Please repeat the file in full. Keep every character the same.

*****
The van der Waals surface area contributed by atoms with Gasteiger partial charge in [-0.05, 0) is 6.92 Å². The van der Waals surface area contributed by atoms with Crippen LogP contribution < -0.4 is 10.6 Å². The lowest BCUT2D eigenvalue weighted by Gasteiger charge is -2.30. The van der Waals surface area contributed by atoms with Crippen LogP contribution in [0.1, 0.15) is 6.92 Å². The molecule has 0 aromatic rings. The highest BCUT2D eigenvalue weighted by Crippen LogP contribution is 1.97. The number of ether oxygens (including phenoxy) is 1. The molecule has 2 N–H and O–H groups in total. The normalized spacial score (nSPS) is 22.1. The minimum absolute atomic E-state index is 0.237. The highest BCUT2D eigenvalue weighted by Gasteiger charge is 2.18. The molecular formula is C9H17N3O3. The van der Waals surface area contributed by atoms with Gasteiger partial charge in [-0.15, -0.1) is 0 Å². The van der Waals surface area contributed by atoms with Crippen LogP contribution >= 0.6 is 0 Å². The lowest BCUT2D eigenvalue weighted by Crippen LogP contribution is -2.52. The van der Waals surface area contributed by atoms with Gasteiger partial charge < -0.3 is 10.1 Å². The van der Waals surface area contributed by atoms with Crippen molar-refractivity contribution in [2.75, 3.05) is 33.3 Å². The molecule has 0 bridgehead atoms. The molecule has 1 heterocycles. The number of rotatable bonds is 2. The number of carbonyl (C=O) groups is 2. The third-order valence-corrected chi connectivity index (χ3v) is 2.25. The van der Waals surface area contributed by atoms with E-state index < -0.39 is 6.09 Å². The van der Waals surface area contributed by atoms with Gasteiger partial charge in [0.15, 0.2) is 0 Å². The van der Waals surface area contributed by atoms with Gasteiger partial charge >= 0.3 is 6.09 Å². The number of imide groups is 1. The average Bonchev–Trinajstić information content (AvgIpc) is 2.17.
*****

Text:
The van der Waals surface area contributed by atoms with Gasteiger partial charge in [-0.05, 0) is 6.92 Å². The van der Waals surface area contributed by atoms with Crippen LogP contribution < -0.4 is 10.6 Å². The lowest BCUT2D eigenvalue weighted by Gasteiger charge is -2.30. The van der Waals surface area contributed by atoms with Crippen LogP contribution in [0.1, 0.15) is 6.92 Å². The molecule has 0 aromatic rings. The highest BCUT2D eigenvalue weighted by Crippen LogP contribution is 1.97. The number of ether oxygens (including phenoxy) is 1. The molecule has 2 N–H and O–H groups in total. The normalized spacial score (nSPS) is 22.1. The minimum absolute atomic E-state index is 0.237. The highest BCUT2D eigenvalue weighted by Gasteiger charge is 2.18. The molecular formula is C9H17N3O3. The van der Waals surface area contributed by atoms with Gasteiger partial charge in [-0.15, -0.1) is 0 Å². The van der Waals surface area contributed by atoms with Crippen LogP contribution >= 0.6 is 0 Å². The lowest BCUT2D eigenvalue weighted by Crippen LogP contribution is -2.52. The van der Waals surface area contributed by atoms with Gasteiger partial charge < -0.3 is 10.1 Å². The van der Waals surface area contributed by atoms with Crippen molar-refractivity contribution in [2.75, 3.05) is 33.3 Å². The molecule has 0 bridgehead atoms. The molecule has 1 heterocycles. The number of rotatable bonds is 2. The number of carbonyl (C=O) groups is 2. The third-order valence-corrected chi connectivity index (χ3v) is 2.25. The van der Waals surface area contributed by atoms with E-state index < -0.39 is 6.09 Å². The van der Waals surface area contributed by atoms with Gasteiger partial charge in [0.15, 0.2) is 0 Å². The van der Waals surface area contributed by atoms with Gasteiger partial charge >= 0.3 is 6.09 Å². The number of imide groups is 1. The average Bonchev–Trinajstić information content (AvgIpc) is 2.17.